Agreed with before the debate:-Vote Checkmark-0 points
Agreed with after the debate:-Vote Checkmark-0 points
Who had better conduct:--Vote Checkmark1 point
Had better spelling and grammar:--Vote Checkmark1 point
Made more convincing arguments:-Vote Checkmark-3 points
Used the most reliable sources:--Vote Checkmark2 points
Total points awarded:03 
Reasons for voting decision: Many many claims by ConservoPolitico, all refuted.
Vote Placed by KRFournier 5 years ago
KRFournier
ConservativePoliticoaubrey20042Tied
Agreed with before the debate:Vote Checkmark--0 points
Agreed with after the debate:Vote Checkmark--0 points
Who had better conduct:--Vote Checkmark1 point
Had better spelling and grammar:--Vote Checkmark1 point
Made more convincing arguments:Vote Checkmark--3 points
Used the most reliable sources:--Vote Checkmark2 points
Total points awarded:30 
Reasons for voting decision: Pro was arguing that evolution, as a conclusion, was speculative. Con was unable to convince me that evolution was somehow less speculative than creationism. Con certainly shared many hypothesis in response to Pro's criticisms, but they were themselves speculative, in my opinion. Both sides were cordial and provided lots of data, so all other points are a tie for me.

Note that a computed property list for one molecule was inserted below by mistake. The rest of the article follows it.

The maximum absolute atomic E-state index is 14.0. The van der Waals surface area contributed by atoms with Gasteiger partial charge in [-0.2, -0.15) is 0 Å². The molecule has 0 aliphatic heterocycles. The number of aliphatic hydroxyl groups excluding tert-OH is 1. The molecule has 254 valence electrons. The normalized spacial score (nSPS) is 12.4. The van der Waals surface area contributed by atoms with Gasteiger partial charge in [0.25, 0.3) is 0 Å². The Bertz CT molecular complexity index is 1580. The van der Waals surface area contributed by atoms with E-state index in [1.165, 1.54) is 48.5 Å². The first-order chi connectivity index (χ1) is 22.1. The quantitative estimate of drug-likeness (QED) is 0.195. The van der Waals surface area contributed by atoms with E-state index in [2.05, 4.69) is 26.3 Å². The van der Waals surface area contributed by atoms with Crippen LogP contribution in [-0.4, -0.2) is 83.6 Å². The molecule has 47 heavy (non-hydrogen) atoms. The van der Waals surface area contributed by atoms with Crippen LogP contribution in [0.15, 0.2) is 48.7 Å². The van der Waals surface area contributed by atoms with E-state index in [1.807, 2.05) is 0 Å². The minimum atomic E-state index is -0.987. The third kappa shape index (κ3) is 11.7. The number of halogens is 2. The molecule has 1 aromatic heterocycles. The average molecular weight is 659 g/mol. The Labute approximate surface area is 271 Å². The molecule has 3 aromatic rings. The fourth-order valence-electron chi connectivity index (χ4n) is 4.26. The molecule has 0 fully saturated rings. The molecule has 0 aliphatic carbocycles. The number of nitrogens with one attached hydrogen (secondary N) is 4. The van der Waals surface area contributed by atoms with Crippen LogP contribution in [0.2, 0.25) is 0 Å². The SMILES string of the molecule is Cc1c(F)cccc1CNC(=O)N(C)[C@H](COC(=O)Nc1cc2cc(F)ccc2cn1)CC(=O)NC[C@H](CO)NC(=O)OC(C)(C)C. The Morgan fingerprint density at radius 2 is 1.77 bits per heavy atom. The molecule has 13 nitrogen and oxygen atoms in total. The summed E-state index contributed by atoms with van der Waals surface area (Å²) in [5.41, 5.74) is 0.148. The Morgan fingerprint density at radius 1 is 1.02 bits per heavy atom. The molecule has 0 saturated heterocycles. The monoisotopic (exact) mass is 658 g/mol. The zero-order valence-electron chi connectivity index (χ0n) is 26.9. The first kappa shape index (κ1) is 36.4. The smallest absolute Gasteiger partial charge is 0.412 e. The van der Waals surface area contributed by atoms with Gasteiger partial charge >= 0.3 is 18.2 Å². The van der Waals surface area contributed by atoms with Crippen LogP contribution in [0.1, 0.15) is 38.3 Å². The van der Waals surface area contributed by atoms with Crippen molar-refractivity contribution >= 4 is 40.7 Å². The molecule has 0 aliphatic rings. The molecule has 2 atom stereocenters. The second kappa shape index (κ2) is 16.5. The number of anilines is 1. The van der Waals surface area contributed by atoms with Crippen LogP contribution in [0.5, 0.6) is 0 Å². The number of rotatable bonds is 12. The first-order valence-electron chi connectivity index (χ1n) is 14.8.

Vote Placed by Wallstreetatheist 5 years ago
Wallstreetatheist
ConservativePoliticoaubrey20042Tied
Agreed with before the debate:-Vote Checkmark-0 points
Agreed with after the debate:-Vote Checkmark-0 points
Who had better conduct:--Vote Checkmark1 point
Had better spelling and grammar:-Vote Checkmark-1 point
Made more convincing arguments:-Vote Checkmark-3 points
Used the most reliable sources:-Vote Checkmark-2 points
Total points awarded:06 
Reasons for voting decision: This is just another example of creationism continually losing the argument to evolution, reason, and logic. Both debaters were cordial. Con demonstrated better control of language, spelling, and the conventions of grammar. Pro's short and flawed case states without justification that creationism can be observable, then ends with an irrelevant conclusion fallacy. Con's case uses warranted assertions, examples, evidence, and reasoning to effectively negate the resolution. Better sourc